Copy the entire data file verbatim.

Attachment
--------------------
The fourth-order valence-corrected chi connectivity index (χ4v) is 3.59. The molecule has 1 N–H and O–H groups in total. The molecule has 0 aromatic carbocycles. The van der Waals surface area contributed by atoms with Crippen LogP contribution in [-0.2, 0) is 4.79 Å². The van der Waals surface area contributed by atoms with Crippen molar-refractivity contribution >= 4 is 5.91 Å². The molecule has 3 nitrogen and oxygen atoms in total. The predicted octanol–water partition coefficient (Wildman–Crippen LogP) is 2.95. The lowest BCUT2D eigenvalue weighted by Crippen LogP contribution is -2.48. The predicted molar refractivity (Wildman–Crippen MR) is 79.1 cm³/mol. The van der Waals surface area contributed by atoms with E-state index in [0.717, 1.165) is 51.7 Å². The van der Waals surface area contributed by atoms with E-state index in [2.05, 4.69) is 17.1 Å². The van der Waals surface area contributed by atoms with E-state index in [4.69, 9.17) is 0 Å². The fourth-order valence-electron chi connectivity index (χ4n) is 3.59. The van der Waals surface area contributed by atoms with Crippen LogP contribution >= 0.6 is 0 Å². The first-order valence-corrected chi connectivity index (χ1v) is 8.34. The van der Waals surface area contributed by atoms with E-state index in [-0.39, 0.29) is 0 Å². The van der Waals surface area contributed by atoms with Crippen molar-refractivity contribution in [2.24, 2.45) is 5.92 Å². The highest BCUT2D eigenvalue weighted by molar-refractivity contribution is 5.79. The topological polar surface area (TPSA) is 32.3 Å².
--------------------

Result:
The fourth-order valence-corrected chi connectivity index (χ4v) is 3.59. The molecule has 1 N–H and O–H groups in total. The molecule has 0 aromatic carbocycles. The van der Waals surface area contributed by atoms with Crippen LogP contribution in [-0.2, 0) is 4.79 Å². The van der Waals surface area contributed by atoms with Crippen molar-refractivity contribution >= 4 is 5.91 Å². The molecule has 3 nitrogen and oxygen atoms in total. The predicted octanol–water partition coefficient (Wildman–Crippen LogP) is 2.95. The lowest BCUT2D eigenvalue weighted by Crippen LogP contribution is -2.48. The predicted molar refractivity (Wildman–Crippen MR) is 79.1 cm³/mol. The van der Waals surface area contributed by atoms with E-state index in [0.717, 1.165) is 51.7 Å². The van der Waals surface area contributed by atoms with E-state index in [2.05, 4.69) is 17.1 Å². The van der Waals surface area contributed by atoms with E-state index in [4.69, 9.17) is 0 Å². The fourth-order valence-electron chi connectivity index (χ4n) is 3.59. The van der Waals surface area contributed by atoms with Crippen LogP contribution >= 0.6 is 0 Å². The first-order valence-corrected chi connectivity index (χ1v) is 8.34. The van der Waals surface area contributed by atoms with E-state index in [-0.39, 0.29) is 0 Å². The van der Waals surface area contributed by atoms with Crippen molar-refractivity contribution in [2.24, 2.45) is 5.92 Å². The highest BCUT2D eigenvalue weighted by molar-refractivity contribution is 5.79. The topological polar surface area (TPSA) is 32.3 Å².